use Sylius\Behat\Page\Admin\Crud\IndexPageInterface;

interface OrderPageInterface extends IndexPageInterface
{

    /**
     * Match icons by class.
     *
     * @param string $class
     *  The class to match icons against.
     *
     * @return mixed
     *  The matched icons or false.
     */
     public function findIcons($class);

}

Then, src/Sylius/Behat/Page/Admin/Order/OrderPage.php:

<?php

// src/Sylius/Behat/Page/Admin/Order/OrderPage.php

namespace Sylius\Behat\Page\Admin\Order;

use Behat\Mink\Exception\ElementNotFoundException;
use Behat\Mink\Session;
use Sylius\Behat\Page\SymfonyPage;
use Sylius\Behat\Service\Accessor\TableAccessorInterface;
use Symfony\Component\Routing\RouterInterface;
use Sylius\Behat\Page\Admin\Crud\IndexPage;

class OrderPage extends IndexPage implements OrderPageInterface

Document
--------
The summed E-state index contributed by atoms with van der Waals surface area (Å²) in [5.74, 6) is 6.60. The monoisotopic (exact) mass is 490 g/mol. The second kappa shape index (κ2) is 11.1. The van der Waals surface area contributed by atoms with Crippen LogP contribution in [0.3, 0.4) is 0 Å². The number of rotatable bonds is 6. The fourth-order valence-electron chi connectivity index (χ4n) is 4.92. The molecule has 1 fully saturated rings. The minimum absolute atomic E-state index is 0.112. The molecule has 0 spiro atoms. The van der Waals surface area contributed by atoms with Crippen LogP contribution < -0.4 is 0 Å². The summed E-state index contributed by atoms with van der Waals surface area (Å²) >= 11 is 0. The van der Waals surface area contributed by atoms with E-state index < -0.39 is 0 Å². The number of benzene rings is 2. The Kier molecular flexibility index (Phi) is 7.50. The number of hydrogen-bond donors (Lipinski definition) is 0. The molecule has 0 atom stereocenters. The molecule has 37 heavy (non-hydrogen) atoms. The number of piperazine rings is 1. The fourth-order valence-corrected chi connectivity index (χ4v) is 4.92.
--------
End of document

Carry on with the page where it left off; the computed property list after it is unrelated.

{

    /**
     * @inheritDoc
     */
    public function findIcons($class)
    {
        $foundIcons = $this->getElement('icon')->find('css', '.' . implode('.', explode(' ', $class)));
        if (!$foundIcons) {
                throw new ElementNotFoundException($this->getSession(), 'Icons with class(es) ' . $class);
            }

        return $foundIcons;
    }

    /**
     * @inheritDoc
     */
    protected function getDefinedElements()
    {
        return array_merge(parent::getDefinedElements(), [
            'icon' => '.icon',
        ]);
    }
}

Sylius has defined over 120 elements (classes and IDs) for identifying different things on pages but apparently not icons. (Search src\Sylius\Behat for them). We need to find the icon class so we define our own in the getDefinedElements() method. Our findIcons() method looks for the class we pass in from our feature. When icons have more than one name, such as “shopping basket”, we need to find both names.

Step 3: Add a Context for the Tests to Run